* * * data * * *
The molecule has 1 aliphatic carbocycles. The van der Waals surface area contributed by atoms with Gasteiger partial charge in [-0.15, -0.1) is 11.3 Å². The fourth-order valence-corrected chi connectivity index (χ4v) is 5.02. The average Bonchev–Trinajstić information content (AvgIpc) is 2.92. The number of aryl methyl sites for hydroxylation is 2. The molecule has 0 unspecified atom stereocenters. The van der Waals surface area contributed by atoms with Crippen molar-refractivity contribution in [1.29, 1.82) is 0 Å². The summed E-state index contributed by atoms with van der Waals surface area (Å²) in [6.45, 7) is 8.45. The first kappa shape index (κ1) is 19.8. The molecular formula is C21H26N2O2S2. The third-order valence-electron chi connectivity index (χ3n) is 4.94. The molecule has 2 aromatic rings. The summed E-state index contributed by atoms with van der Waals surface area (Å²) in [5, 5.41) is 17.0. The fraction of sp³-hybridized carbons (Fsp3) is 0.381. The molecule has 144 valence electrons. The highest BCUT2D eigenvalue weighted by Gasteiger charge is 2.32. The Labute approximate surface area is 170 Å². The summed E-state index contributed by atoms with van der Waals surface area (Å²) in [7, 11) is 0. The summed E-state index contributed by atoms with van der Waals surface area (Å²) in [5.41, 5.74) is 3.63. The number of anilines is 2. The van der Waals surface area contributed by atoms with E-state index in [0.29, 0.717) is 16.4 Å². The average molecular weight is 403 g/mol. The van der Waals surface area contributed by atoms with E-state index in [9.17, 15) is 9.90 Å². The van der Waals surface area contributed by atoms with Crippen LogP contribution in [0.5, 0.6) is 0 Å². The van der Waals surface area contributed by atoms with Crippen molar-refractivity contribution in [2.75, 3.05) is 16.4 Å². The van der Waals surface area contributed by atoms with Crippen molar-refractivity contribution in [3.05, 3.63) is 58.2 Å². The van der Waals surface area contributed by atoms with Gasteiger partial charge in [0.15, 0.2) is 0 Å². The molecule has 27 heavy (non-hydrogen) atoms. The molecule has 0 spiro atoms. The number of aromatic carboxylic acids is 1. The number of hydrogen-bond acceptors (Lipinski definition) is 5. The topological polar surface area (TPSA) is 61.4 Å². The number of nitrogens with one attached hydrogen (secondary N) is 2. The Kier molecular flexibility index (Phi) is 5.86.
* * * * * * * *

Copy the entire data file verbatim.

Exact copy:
The molecule has 1 aliphatic carbocycles. The van der Waals surface area contributed by atoms with Gasteiger partial charge in [-0.15, -0.1) is 11.3 Å². The fourth-order valence-corrected chi connectivity index (χ4v) is 5.02. The average Bonchev–Trinajstić information content (AvgIpc) is 2.92. The number of aryl methyl sites for hydroxylation is 2. The molecule has 0 unspecified atom stereocenters. The van der Waals surface area contributed by atoms with Crippen molar-refractivity contribution in [1.29, 1.82) is 0 Å². The summed E-state index contributed by atoms with van der Waals surface area (Å²) in [6.45, 7) is 8.45. The first kappa shape index (κ1) is 19.8. The molecular formula is C21H26N2O2S2. The third-order valence-electron chi connectivity index (χ3n) is 4.94. The molecule has 2 aromatic rings. The summed E-state index contributed by atoms with van der Waals surface area (Å²) in [5, 5.41) is 17.0. The fraction of sp³-hybridized carbons (Fsp3) is 0.381. The molecule has 144 valence electrons. The highest BCUT2D eigenvalue weighted by Gasteiger charge is 2.32. The Labute approximate surface area is 170 Å². The summed E-state index contributed by atoms with van der Waals surface area (Å²) in [7, 11) is 0. The summed E-state index contributed by atoms with van der Waals surface area (Å²) in [5.41, 5.74) is 3.63. The number of anilines is 2. The van der Waals surface area contributed by atoms with E-state index in [0.29, 0.717) is 16.4 Å². The average molecular weight is 403 g/mol. The van der Waals surface area contributed by atoms with E-state index in [9.17, 15) is 9.90 Å². The van der Waals surface area contributed by atoms with Crippen LogP contribution in [0.5, 0.6) is 0 Å². The van der Waals surface area contributed by atoms with Crippen molar-refractivity contribution in [2.75, 3.05) is 16.4 Å². The van der Waals surface area contributed by atoms with Crippen molar-refractivity contribution in [3.05, 3.63) is 58.2 Å². The van der Waals surface area contributed by atoms with Gasteiger partial charge in [0.15, 0.2) is 0 Å². The molecule has 27 heavy (non-hydrogen) atoms. The molecule has 0 spiro atoms. The number of aromatic carboxylic acids is 1. The number of hydrogen-bond acceptors (Lipinski definition) is 5. The topological polar surface area (TPSA) is 61.4 Å². The number of nitrogens with one attached hydrogen (secondary N) is 2. The Kier molecular flexibility index (Phi) is 5.86.